Proxy Climatic Records of Past Monsoons
R. Ramesh, H. Boragaonkar, S. Band and M.G. Yadava
Modeling of climate variability on interdecadal to century timescale is a major research area in the field of climatology (e.g., Masson-Delmotte et al. 2013). The shortness of instrumental climate records that cover the past * 100 years at the most renders this research rather difficult. In the Himalayan/Tibetan Plateau region, this problem is more severe due to lack of long instrumental records. For a better understanding of climate variability on different timescales, it is important to expand the geographical and temporal spans of climatic records by including historical records and climate proxies such as tree rings, ice-cores, speleothems, marine, and lake sediments. By understanding the past monsoonal variability and its relationship to various forcing factors, it is possible to improve our knowledge of the dynamics of the climate system. This will help develop more reliable predictive models of Asian monsoon variability.
Any well-dated, high-resolution paleoclimatic proxy offers a means of extending the climate record back in time. The Asian monsoon, one of the most important components of the climate system that impacts almost half of the world’s population, has recently been the focus of international attention to decipher its driving mechanisms and feedbacks. A time series of Indian monsoon rainfall from instrumental records prepared from a dense network of meteorological stations covering a period of more than a century is available on regional scale as well as for India as a whole (Parthasarathy et al. 1995; Rajeevan et al. 2006; Guhathakurta et al. 2014). Optimizing the number of stations, appropriate statistical model has
R. Ramesh (H) • S. Band • M.G. Yadava
Indian Institute of Tropical Meteorology, Earth System Science Organization, Pune,
Maharashtra 410008, India
© Springer Science+Business Media Singapore 2017 271
M.N. Rajeevan and S. Nayak (eds.), Observed Climate Variability and Change Over the Indian Region, Springer Geology, DOI 10.1007/978-981-10-2531-0_15
helped to extend the series further back to early nineteenth century (Sontakke et al. 1993). These indicate a highly variable, trend-less behavior of Indian summer monsoon rainfall with epochal changes. Climate variability studies over the Indian Himalayan region, Nepal, and Tibetan Plateau (Li and Tang 1986; Seko and Tahahashi 1991; Borgaonkar 1996) are mostly based on very specific localities and short data periods. Reasonably, long records of about a century from about 15 stations over the Indian Himalaya, however, do not show any long-term trend in rainfall in the instrumental period.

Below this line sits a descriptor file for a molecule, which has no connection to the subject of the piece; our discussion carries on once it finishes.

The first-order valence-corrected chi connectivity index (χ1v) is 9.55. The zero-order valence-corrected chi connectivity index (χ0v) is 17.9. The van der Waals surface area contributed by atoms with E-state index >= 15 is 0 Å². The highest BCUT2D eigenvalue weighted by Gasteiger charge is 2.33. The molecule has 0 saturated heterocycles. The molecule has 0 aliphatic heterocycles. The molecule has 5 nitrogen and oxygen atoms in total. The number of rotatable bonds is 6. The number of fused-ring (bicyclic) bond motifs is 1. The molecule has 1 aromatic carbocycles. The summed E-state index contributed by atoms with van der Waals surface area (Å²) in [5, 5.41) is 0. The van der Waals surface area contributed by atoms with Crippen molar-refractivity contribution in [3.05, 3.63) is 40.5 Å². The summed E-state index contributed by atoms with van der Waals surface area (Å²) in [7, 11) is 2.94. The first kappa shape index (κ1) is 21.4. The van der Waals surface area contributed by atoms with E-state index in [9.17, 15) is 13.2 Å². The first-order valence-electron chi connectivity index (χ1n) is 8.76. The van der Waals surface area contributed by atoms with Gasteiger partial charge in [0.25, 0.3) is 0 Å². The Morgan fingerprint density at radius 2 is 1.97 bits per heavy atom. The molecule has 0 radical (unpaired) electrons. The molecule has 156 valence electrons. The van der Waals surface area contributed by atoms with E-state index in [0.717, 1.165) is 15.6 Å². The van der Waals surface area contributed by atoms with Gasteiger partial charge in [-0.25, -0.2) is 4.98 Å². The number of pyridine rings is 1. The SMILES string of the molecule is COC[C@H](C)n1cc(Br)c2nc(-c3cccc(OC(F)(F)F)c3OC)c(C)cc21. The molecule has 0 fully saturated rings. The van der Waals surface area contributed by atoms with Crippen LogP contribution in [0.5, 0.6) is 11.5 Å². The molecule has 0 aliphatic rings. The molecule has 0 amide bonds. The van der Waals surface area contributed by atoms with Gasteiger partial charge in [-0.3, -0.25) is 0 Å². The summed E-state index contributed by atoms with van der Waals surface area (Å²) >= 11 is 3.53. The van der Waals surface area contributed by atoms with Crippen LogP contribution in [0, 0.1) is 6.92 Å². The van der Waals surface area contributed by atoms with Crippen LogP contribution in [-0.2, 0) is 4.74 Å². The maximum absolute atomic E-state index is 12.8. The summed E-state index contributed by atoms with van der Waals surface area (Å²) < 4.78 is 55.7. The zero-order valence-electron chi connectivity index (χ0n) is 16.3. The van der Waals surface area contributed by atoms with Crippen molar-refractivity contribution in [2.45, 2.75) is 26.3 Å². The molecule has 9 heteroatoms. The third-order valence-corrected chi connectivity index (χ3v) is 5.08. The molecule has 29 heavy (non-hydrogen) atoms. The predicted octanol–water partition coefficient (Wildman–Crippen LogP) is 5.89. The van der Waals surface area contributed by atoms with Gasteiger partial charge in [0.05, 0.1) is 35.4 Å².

Climatic anomalies such as the occurrence of glacial phases, transitions of glacial and interglacial periods, and variability of monsoon as reflected in the frequency and intensity of droughts need to be examined with data sets much longer than the instrumental records. There are some records of paleomonsoon in India and other parts of Asia, which have been useful in bringing out some features of long-term climate change (see for a review, Tiwari et al. 2009; Ramesh et al. 2010; Sanyal and Sinha 2010). In this paper, we summarize our current knowledge about monsoons in the past from quantifiable proxies with unambiguous dates only. We mainly discuss results based on marine (618O of planktic foraminifera) and terrestrial proxies such as tree rings and speleothems (cave deposits such as stalactites and stalagmites), because these are well dated and used for high-resolution monsoon reconstructions. Stable oxygen isotopic (618O) variations in these proxies help quantify monsoon changes with uncertainties of the order of *13 and 8 mm, respectively. These uncertainty estimates are based on (a) the ‘amount effect’ in tropical rainfall, i.e., a change of 1.5 %o per 100 mm change of monthly rain, and (b) the experimental uncertainty of 618O measurements, i.e., ±0.2 and ±0.1 %, respectively, for tree-ring cellulose and speleothem carbonates.
However, the 618O values recorded in continental proxies at some sites may not necessarily reflect local rainfall variability; instead, they could be useful in the reconstruction of large-scale convective systems or upstream rainfall (Lekshmy et al. 2014, 2015; Midhun and Ramesh 2015). Figure 1 shows the locations of marine and terrestrial records discussed below in detail.